I do sometimes joke with regulars and occasionally single someone out for positive feedback (“great form Mike!”) but only when I am pretty sure it will be welcome. For corrections, I will just speak generally: “I see some people leaning too far forward. Keep your weight over your pedals, please!”

10 09 2012

I have the same issue! I’d say that if you’re worried she’s going to blow a knee due to speed or otherwise injure herself then definitely say something. If, on the other hand, you just want to be helpful maybe ask her about her overall fitness goals before or after class and then offer some helpful advice (aka… intervals are better?). I try to talk about interval training and how harder and longer does not always equal a better workout in every single class because it’s a myth that is so deeply rooted.


10 09 2012

Yeah, I am not really worried about her blowing out a knee or anything.. just frustrated for her. She’s putting in Herculean efforts and I know she could be getting better results.

9 09 2012

Hello! Thanks for the music! You have saved me a lot of time! I will integrate many of these songs this fall.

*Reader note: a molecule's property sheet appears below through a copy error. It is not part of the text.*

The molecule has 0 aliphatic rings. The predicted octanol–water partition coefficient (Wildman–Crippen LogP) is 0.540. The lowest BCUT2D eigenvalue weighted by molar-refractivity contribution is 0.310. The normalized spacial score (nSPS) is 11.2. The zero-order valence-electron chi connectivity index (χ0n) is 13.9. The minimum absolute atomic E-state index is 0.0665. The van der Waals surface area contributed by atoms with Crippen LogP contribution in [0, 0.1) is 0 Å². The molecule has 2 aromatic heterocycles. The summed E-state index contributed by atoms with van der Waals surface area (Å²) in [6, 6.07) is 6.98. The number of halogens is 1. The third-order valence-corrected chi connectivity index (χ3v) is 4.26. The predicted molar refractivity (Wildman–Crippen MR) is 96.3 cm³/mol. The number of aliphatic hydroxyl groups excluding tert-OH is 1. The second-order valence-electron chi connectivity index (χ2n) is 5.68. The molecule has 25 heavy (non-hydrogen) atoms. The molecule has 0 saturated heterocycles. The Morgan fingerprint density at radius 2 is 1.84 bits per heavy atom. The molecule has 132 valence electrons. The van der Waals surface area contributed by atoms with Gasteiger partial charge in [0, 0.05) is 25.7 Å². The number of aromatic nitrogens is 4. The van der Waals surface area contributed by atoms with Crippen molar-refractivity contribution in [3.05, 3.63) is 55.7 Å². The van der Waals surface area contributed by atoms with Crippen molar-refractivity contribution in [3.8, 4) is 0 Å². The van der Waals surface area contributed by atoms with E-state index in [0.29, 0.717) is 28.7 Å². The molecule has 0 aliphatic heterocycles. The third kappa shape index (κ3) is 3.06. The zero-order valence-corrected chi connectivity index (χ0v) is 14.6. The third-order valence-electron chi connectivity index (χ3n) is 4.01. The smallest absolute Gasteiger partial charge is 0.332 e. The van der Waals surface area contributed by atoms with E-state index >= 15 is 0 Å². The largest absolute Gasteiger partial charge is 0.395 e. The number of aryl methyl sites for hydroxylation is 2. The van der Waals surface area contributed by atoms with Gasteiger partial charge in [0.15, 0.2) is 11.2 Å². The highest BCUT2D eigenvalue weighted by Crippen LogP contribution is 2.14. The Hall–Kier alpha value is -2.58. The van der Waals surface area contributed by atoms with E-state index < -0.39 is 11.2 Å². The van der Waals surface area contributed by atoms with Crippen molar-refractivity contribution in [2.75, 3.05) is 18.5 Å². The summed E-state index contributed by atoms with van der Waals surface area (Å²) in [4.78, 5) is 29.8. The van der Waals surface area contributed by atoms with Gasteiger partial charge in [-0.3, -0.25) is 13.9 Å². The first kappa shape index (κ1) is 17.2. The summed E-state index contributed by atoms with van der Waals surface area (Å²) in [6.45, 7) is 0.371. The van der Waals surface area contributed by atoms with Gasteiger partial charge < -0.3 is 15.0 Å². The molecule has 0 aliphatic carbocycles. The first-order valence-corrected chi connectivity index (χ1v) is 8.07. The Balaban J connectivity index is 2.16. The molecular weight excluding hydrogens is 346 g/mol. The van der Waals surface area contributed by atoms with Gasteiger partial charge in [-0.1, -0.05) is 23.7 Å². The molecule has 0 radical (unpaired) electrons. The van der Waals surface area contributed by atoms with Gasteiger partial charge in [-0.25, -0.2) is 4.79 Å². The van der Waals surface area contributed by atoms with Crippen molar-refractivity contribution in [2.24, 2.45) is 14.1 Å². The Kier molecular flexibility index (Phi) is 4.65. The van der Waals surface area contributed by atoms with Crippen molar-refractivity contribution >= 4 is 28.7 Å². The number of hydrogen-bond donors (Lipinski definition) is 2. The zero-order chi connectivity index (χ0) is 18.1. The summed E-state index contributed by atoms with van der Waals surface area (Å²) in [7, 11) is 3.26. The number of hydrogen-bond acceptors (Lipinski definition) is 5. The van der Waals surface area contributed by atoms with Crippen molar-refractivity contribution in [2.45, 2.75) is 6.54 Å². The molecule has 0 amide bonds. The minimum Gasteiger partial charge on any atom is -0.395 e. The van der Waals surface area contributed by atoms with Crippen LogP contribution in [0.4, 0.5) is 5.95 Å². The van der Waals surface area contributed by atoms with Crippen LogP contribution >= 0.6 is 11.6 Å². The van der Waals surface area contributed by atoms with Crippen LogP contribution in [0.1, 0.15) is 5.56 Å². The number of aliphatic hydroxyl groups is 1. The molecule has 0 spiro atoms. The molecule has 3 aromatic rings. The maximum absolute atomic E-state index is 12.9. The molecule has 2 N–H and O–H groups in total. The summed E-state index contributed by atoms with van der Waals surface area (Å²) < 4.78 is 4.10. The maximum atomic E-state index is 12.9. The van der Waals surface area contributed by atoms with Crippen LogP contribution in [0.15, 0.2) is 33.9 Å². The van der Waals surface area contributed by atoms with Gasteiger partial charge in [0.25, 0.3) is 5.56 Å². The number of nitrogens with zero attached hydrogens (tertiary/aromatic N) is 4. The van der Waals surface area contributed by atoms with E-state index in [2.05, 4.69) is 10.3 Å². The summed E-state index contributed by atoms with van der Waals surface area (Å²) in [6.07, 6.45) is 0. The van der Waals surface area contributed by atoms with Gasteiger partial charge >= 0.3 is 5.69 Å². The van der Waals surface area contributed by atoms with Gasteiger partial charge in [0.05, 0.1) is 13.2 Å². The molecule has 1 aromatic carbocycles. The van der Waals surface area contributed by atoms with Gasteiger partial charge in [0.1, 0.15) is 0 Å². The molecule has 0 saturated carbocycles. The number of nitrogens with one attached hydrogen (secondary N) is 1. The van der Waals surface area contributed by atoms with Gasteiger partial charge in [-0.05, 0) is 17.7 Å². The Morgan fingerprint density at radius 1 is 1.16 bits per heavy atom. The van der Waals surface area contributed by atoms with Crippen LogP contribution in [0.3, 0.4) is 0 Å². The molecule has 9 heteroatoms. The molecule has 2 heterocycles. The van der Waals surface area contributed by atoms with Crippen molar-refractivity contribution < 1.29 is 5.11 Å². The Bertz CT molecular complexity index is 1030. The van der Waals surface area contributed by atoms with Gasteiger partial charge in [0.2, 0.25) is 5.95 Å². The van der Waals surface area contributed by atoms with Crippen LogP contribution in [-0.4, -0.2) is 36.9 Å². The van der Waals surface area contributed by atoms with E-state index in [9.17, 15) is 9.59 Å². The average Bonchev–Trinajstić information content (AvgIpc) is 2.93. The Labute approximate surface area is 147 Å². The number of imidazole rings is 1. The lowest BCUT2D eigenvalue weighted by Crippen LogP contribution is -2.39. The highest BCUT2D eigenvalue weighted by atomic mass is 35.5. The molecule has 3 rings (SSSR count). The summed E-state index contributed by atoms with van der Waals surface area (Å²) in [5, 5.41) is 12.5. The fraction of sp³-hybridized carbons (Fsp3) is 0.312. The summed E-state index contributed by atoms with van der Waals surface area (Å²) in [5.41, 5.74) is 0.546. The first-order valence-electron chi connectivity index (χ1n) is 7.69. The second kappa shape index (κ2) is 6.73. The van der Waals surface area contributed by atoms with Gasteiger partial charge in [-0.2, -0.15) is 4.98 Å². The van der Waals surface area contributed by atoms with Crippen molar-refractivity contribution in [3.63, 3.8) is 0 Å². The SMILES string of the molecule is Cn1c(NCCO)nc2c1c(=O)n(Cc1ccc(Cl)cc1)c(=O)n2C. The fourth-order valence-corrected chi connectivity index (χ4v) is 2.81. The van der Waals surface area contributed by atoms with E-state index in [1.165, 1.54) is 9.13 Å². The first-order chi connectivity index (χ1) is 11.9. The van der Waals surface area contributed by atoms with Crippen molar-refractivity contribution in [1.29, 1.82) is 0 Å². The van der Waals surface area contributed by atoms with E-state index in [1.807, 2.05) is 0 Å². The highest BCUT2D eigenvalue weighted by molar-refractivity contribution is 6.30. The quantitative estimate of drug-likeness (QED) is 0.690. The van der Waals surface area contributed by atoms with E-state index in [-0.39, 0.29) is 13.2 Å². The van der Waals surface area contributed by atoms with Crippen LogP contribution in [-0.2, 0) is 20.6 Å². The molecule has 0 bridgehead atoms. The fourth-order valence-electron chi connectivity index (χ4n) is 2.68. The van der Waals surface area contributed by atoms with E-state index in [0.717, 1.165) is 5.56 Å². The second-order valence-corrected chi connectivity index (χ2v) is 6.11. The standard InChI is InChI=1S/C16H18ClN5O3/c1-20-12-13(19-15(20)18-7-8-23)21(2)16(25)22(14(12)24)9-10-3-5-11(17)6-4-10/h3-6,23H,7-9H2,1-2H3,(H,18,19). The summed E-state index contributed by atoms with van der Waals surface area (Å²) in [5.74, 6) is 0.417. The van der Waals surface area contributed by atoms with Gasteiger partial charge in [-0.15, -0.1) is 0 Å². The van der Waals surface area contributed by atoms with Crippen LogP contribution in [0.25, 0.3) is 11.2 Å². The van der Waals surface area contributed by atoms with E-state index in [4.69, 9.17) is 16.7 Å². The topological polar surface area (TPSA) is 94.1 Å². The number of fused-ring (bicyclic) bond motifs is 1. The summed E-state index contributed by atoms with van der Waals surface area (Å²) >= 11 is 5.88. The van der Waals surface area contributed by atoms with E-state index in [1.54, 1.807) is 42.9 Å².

As a gift, here are the songs in my last spinning course I have arranged :
Ace Of Hz (Tiësto Remix) – Ladytron
Aural Psynapse – Deadmau5
Dance Agai n- Jennifer Lopez Ft Pitbull
Division – Moby
Girl Gone Wild – Madonna
Hit Me – Emika feat. Jimmy Edgar
I Love It – Icona Pop
Ich Will – Rammstein
Kill The Noise (Dillon Francis Remix) – Kill The Noise
Mortal Combat – Fitnessbeat
Pale Horses – Moby
We Are Young (Alternative Sound Planet Remix) – DJ Kee
We Own the Night Original Mix – Tiësto, Wolfgang Gartner
Young Blood Tiësto & Hardwell Remix – The Naked And Famous

Thanks again!

10 09 2012

Thanks Bruno! Looking forward to checking out these songs. Much appreciated.

6 09 2012
Erin McGinnis

Love your September playlist. I used most of it in my spin class this week and got tons of compliments. Keep them coming!

6 09 2012

Thanks Erin! I got good reviews for this one, too.

4 09 2012

I just got certified to teach spin and have been looking for awesome blogs for inspiration and I just stumbled upon yours! Love it! I will definitely be taking a look at some of your workouts, thanks!

6 09 2012

Thanks, Dancing Runner! Congrats on your certification. Come back soon and post a playlist for us.

4 09 2012

Just wanted to say Hi and let you know I’ve been using your playlists for a while to find ideas for songs to add to my own (because I live in a cave where the only music I believe to be ‘good enough’ is from the 90’s and/or by Foo Fighters). As far as your crazy cardio girl – you might make a general suggestion to the class, but she’ll probably just keep doing her own thing, anyway. One thing I like to do for people who seem to spin away without control is yell out “if your legs are going faster than mine, you do not have enough resistance on!” It tends to keep the speed demons in check, plus make them work harder :)